I stop you right at the term 'court'. The doors are locked and all proceedings are done in secret with no counterparty. I say this 'court' doesn't conform to its definition of a "place where justice is administered". Maybe "court theatre" or "cargo cult court" might be a more accurate term ?
If the evidence bar is so high, why exactly have there never been any arrests made using the data? That is an awful lot of people affected negatively for a zero benefit program. You would think a massive bureaucratic battle to only submit valid warrants would result in at least one arrest.
>why exactly have there never been any arrests made using the data?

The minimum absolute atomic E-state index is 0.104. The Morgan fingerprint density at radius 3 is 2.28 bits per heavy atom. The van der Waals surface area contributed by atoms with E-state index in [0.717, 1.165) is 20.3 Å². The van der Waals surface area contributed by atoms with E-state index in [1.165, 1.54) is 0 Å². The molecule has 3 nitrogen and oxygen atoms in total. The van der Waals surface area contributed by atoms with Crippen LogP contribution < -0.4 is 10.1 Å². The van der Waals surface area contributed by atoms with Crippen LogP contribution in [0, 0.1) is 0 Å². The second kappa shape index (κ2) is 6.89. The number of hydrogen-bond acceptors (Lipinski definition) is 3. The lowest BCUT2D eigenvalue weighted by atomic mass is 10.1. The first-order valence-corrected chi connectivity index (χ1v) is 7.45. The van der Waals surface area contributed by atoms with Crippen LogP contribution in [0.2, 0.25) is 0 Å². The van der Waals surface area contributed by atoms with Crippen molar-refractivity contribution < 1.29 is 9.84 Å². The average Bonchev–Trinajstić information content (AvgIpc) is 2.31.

To clarify the statements in press have been that no terrorists have been arrested based on the data. That is not the same as never having arrests.
There have been plenty of domestic arrests but they don't typically fall under the "terrorism" scope because of the nature of the act. Espionage etc... can be proven with this data and actions can be taken (like arrests) more quickly and easily than determining if someone is going to attack something a la terrorism.
They have been hiding the activities of FISA by using parallel construction as the basis for arrests: 1) Get dirt on someone illegaly. 2) Find a legal avenue to discover that same information now that you know it's there. That protects their collection methods when defendants try to find out how they were nabbed. The FISA warrant never has to be disclosed if no one outside the community knows it exists. Consequently they are never "officially" used for an arrest.